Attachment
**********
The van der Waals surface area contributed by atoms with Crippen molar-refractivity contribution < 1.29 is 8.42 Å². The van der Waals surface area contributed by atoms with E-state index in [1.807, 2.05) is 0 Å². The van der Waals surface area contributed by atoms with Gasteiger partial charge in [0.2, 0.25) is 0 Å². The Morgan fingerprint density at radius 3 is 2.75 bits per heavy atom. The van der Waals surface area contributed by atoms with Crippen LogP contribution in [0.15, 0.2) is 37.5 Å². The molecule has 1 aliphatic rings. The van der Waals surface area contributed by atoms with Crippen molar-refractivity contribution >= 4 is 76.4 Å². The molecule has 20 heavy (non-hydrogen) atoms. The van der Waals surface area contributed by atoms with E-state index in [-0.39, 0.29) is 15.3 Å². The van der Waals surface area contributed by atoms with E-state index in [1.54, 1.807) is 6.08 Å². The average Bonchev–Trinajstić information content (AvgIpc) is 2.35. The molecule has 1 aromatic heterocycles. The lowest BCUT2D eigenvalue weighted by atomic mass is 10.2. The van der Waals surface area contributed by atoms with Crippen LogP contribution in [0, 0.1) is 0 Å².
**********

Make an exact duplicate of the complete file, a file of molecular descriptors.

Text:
The van der Waals surface area contributed by atoms with Crippen molar-refractivity contribution < 1.29 is 8.42 Å². The van der Waals surface area contributed by atoms with E-state index in [1.807, 2.05) is 0 Å². The van der Waals surface area contributed by atoms with Gasteiger partial charge in [0.2, 0.25) is 0 Å². The Morgan fingerprint density at radius 3 is 2.75 bits per heavy atom. The van der Waals surface area contributed by atoms with Crippen LogP contribution in [0.15, 0.2) is 37.5 Å². The molecule has 1 aliphatic rings. The van der Waals surface area contributed by atoms with Crippen molar-refractivity contribution >= 4 is 76.4 Å². The molecule has 20 heavy (non-hydrogen) atoms. The van der Waals surface area contributed by atoms with E-state index in [-0.39, 0.29) is 15.3 Å². The van der Waals surface area contributed by atoms with E-state index in [1.54, 1.807) is 6.08 Å². The average Bonchev–Trinajstić information content (AvgIpc) is 2.35. The molecule has 1 aromatic heterocycles. The lowest BCUT2D eigenvalue weighted by atomic mass is 10.2. The van der Waals surface area contributed by atoms with Crippen LogP contribution in [0, 0.1) is 0 Å².